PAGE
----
Christian: Wear a leek for St. David of Wales

https://readthespirit.com/religious-holidays-festivals/wp-content/uploads/sites/10/2013/03/wpid-0225_leek_badge_of_wales.jpgFRIDAY, MARCH 1: Proudly wear a leek and join the Welsh celebration of St. David of Wales. St. David’s Day was voted a public holiday in 2000—so it’s a major event in Welsh culture.

Does this sound like a strange custom? In fact, Shakespeare often is blamed for promoting the association with leeks in his extended discussion of the symbol among characters in the play Henry V (look in Act 5). Shakespeare claimed that leeks were a proud and ancient symbol, worn by warriors in relation to St. David’s Day. Of course, down through history, there have been many other connections of these combined traditions.

Many Welsh pin daffodils and leeks to their lapels to represent both Wales and St. David. Why the daffodil? The words “daffodil” and “leek” have similar names in the Welsh language; daffodil is “Peter’s leek.”

WHO WAS ST. DAVID?

He was a famous, if extremely strict, Christian leader. Rumored to have lived to age 100, St. David founded several churches and monasteries during the 6th century—all the while focused on simplicity. The Monastic Rule of David held monks to such strict guidelines that they partook solely of bread, water, herbs and salt; pulled ploughs through the fields with no assistance from animals; and spent evenings in prayer and reading. (Wikipedia has details.)

https://readthespirit.com/religious-holidays-festivals/wp-content/uploads/sites/10/2013/03/wpid-0225_leek_in_a_crown_pound.jpgPHOTO AT TOP: This leek image is regarded as an official badge of Wales. LOWER IMAGE: This 1-Pound British coin has the leek in a crown on one side.David forbid personal possessions and promoted asceticism, until his death on March 1. It’s claimed that when David died, the monastery was “filled with angels as Christ received his soul.” David’s last words emanated through Wales following his death, as he had preached in a final sermon the previous Sunday: “Do the little things that you have seen me do and heard about. Do ye the little things in life.” Today, David’s words remain a well-known phrase in Wales.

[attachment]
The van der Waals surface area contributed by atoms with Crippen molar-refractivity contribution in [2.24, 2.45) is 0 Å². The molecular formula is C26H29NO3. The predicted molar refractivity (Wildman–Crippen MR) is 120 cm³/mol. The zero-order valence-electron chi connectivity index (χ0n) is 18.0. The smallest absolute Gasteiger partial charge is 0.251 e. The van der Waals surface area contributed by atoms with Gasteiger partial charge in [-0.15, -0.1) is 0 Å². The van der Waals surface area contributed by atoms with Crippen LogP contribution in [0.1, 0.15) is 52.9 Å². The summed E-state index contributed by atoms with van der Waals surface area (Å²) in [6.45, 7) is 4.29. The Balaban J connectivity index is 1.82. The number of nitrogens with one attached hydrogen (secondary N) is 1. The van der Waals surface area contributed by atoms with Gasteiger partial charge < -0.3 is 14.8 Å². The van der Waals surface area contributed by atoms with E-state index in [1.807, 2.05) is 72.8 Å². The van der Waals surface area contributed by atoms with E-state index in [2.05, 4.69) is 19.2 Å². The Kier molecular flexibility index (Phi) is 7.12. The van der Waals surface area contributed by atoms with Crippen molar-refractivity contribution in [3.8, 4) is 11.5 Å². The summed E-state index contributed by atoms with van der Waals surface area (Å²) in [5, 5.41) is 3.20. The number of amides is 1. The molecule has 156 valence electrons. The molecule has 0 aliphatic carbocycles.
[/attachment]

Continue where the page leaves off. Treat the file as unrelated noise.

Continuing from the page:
In contrast to many other popular saints, David was canonized quite early in Catholic history: 1120 CE. The patron saint of Wales earned a permanent position in Welsh culture when a poem predicted that at a time in the future when all seems lost, the Welsh people will unite behind the banner of St. David. (Cook up authentic Welsh recipes with help from Wales Online.)

ST. DAVID’S DAY: A ROYAL AFFAIR

Each year, parades abound in Wales for St. David, and the largest of these—held in Cardiff—is attended by either the British Monarch or Prince of Wales. St. David’s Hall hosts a traditional concert with the BBC National Orchestra of Wales and the BBC National Chorus of Wales, while Swansea—the city that holds St. David’s Cathedral—hosts a St. David’s Week festival with music, sports and cultural events. This year, it’s been reported the Prince of Wales and Duchess of Cornwall will attend a St. David’s Day service in Cardiff; one day later, Queen Elizabeth will visit Swansea and present leeks to the 3rd Battalion of The Royal Welsh.

Disneyland Paris celebrates yearly with a Welsh-themed week, fireworks, parades and Disney characters dressed in traditional Welsh clothing.

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